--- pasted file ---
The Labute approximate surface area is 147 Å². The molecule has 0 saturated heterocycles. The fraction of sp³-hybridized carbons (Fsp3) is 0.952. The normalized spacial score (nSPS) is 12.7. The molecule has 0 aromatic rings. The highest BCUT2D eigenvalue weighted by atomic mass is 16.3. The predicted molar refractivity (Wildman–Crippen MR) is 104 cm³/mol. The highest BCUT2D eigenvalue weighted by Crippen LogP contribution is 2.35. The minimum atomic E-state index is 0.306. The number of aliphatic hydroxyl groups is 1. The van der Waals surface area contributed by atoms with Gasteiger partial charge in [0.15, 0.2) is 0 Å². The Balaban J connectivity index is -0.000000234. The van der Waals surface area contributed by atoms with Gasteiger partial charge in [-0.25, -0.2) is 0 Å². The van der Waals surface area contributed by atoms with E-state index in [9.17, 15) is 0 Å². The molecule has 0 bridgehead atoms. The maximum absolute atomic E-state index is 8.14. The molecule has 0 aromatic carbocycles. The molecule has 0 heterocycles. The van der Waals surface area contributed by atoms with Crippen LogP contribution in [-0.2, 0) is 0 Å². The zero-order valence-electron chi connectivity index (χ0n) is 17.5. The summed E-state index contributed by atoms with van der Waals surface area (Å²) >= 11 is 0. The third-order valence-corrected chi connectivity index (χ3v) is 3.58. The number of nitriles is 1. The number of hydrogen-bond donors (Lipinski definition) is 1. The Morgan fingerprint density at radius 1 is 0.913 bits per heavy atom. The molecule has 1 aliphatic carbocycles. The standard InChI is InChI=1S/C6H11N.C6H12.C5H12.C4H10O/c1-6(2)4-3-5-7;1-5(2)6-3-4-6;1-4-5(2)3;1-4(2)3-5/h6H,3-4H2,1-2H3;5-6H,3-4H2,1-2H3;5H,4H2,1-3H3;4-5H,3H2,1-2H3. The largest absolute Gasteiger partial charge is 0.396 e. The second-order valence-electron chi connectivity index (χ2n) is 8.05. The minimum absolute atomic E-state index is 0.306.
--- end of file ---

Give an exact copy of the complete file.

The Labute approximate surface area is 147 Å². The molecule has 0 saturated heterocycles. The fraction of sp³-hybridized carbons (Fsp3) is 0.952. The normalized spacial score (nSPS) is 12.7. The molecule has 0 aromatic rings. The highest BCUT2D eigenvalue weighted by atomic mass is 16.3. The predicted molar refractivity (Wildman–Crippen MR) is 104 cm³/mol. The highest BCUT2D eigenvalue weighted by Crippen LogP contribution is 2.35. The minimum atomic E-state index is 0.306. The number of aliphatic hydroxyl groups is 1. The van der Waals surface area contributed by atoms with Gasteiger partial charge in [0.15, 0.2) is 0 Å². The Balaban J connectivity index is -0.000000234. The van der Waals surface area contributed by atoms with Gasteiger partial charge in [-0.25, -0.2) is 0 Å². The van der Waals surface area contributed by atoms with E-state index in [9.17, 15) is 0 Å². The molecule has 0 bridgehead atoms. The maximum absolute atomic E-state index is 8.14. The molecule has 0 aromatic carbocycles. The molecule has 0 heterocycles. The van der Waals surface area contributed by atoms with Crippen LogP contribution in [-0.2, 0) is 0 Å². The zero-order valence-electron chi connectivity index (χ0n) is 17.5. The summed E-state index contributed by atoms with van der Waals surface area (Å²) >= 11 is 0. The third-order valence-corrected chi connectivity index (χ3v) is 3.58. The number of nitriles is 1. The number of hydrogen-bond donors (Lipinski definition) is 1. The Morgan fingerprint density at radius 1 is 0.913 bits per heavy atom. The molecule has 1 aliphatic carbocycles. The standard InChI is InChI=1S/C6H11N.C6H12.C5H12.C4H10O/c1-6(2)4-3-5-7;1-5(2)6-3-4-6;1-4-5(2)3;1-4(2)3-5/h6H,3-4H2,1-2H3;5-6H,3-4H2,1-2H3;5H,4H2,1-3H3;4-5H,3H2,1-2H3. The largest absolute Gasteiger partial charge is 0.396 e. The second-order valence-electron chi connectivity index (χ2n) is 8.05. The minimum absolute atomic E-state index is 0.306.